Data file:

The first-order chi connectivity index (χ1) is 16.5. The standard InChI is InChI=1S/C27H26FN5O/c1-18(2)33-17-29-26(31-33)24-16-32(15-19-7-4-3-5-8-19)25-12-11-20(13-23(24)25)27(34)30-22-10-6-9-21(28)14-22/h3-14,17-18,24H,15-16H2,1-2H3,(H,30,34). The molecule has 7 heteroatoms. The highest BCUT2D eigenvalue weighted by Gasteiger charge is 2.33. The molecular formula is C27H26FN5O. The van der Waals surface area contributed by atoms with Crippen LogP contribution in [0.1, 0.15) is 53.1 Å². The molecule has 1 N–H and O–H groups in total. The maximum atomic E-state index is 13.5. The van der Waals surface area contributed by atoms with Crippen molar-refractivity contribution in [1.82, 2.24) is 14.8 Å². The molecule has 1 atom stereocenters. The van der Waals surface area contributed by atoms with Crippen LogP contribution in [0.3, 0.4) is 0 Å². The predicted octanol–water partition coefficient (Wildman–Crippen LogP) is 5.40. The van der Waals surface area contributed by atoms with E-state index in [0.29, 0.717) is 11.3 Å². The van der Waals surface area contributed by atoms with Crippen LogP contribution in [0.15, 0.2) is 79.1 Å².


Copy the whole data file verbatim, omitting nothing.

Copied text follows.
The first-order chi connectivity index (χ1) is 16.5. The standard InChI is InChI=1S/C27H26FN5O/c1-18(2)33-17-29-26(31-33)24-16-32(15-19-7-4-3-5-8-19)25-12-11-20(13-23(24)25)27(34)30-22-10-6-9-21(28)14-22/h3-14,17-18,24H,15-16H2,1-2H3,(H,30,34). The molecule has 7 heteroatoms. The highest BCUT2D eigenvalue weighted by Gasteiger charge is 2.33. The molecular formula is C27H26FN5O. The van der Waals surface area contributed by atoms with Crippen LogP contribution in [0.1, 0.15) is 53.1 Å². The molecule has 1 N–H and O–H groups in total. The maximum atomic E-state index is 13.5. The van der Waals surface area contributed by atoms with Crippen molar-refractivity contribution in [1.82, 2.24) is 14.8 Å². The molecule has 1 atom stereocenters. The van der Waals surface area contributed by atoms with Crippen LogP contribution in [0.3, 0.4) is 0 Å². The predicted octanol–water partition coefficient (Wildman–Crippen LogP) is 5.40. The van der Waals surface area contributed by atoms with E-state index in [0.29, 0.717) is 11.3 Å². The van der Waals surface area contributed by atoms with Crippen LogP contribution in [0.15, 0.2) is 79.1 Å².